The arteries and veins of humans and most animals are made up of several different layers, or “tunics.” The tunica media is the middle layer. It is surrounded on top by the tunica adventitia or tunica externa, and underneath by the tunica intima. This middle layer contains soft elastic tissues and, in the largest of the arteries, it houses nerves. It is usually the thickest of the layers, and is the most flexible, making it an essential component to effective and consistent blood transportation.
Blood is constantly pumped through the heart, distributed to all parts of the body, and returned to the heart in a systematic circuit. The circuit is made possible by veins and arteries, each of which acts as a series of tubes or pipes for blood. A cross-section of any given tube reveals several layers of tissue and muscle, the middle-most of which is the tunica media.
Arteries and veins vary in size. Some are very small, like those in the fingers and toes; these arteries are usually referred to as arterioles. Others, particularly those close to the heart, can be quite large. They can be primarily muscular or primarily elastic in function. Regardless of size, the walls of each are composed nearly identically.
There is more to transporting blood than simply carrying it — changes in blood pressure, adrenaline, and stress can all cause blood to course faster or slower through the body. Speed of blood flow is regulated in part by the rigidity and constriction of the arteries and veins through which the blood passes. The middle layer is primarily responsible for constricting actions.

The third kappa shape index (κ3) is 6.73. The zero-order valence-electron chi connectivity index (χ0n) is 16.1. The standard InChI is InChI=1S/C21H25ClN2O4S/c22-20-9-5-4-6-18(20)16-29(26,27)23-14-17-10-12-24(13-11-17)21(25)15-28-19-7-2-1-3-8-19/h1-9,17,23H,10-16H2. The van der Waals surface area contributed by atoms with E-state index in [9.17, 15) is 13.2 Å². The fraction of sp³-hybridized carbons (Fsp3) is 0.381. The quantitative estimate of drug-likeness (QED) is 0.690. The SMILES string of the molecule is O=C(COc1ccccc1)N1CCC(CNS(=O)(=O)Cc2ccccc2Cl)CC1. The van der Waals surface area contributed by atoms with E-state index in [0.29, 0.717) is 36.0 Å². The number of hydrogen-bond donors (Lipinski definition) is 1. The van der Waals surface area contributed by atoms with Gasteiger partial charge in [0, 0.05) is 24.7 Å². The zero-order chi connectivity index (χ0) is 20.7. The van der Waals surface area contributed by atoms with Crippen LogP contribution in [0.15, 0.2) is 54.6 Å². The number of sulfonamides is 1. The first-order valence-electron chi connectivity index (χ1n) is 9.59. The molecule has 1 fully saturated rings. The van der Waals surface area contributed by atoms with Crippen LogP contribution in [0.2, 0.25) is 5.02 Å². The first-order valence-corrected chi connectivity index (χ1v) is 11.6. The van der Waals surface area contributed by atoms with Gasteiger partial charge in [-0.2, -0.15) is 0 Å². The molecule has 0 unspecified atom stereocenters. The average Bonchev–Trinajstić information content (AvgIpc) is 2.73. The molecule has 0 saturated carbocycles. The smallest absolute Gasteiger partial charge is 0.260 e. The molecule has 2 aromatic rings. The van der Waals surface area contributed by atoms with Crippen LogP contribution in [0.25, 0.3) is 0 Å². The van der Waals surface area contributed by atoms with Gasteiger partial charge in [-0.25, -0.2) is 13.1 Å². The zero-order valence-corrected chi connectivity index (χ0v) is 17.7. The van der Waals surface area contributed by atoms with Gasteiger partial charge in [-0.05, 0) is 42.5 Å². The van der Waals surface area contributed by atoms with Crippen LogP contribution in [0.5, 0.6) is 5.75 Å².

All layers of arteries and veins contain elastic fibers, but the bulk of elastic and mobile properties are located in the tunica media. In arteries, the tunica media is composed primarily of smooth muscle and connective tissue, which contains both elastic and collagenous fibers. Veins do not generally contain muscle fibers, but the middle layer of veins is composed of similarly elastic fibers and pliable cells. The thrust of vein and artery constriction and movement is controlled in the middle layer.
The tunica media is most pronounced, and most powerful, in the larger arteries surrounding the heart, such as the aorta. These arteries are primarily muscular, while smaller arteries and arterioles are generally primarily elastic. Larger arteries need more constriction and relaxation power than smaller channels of blood transportation, and need to be strong enough to contain and distribute large quantities of blood. An even control of blood flow directly into and out of the heart’s chambers is also essential to heart health and blood pressure consistency.
Larger arteries also can contain nerves that carry electrical signals to the surrounding tissues and tunics, instructing them when to constrict. These nerves are housed within the smooth muscle of the middle layer. Nerve control is just one more way that the tunica media can help to maintain a consistent blood flow throughout the body’s pulmonary system of arteries and veins.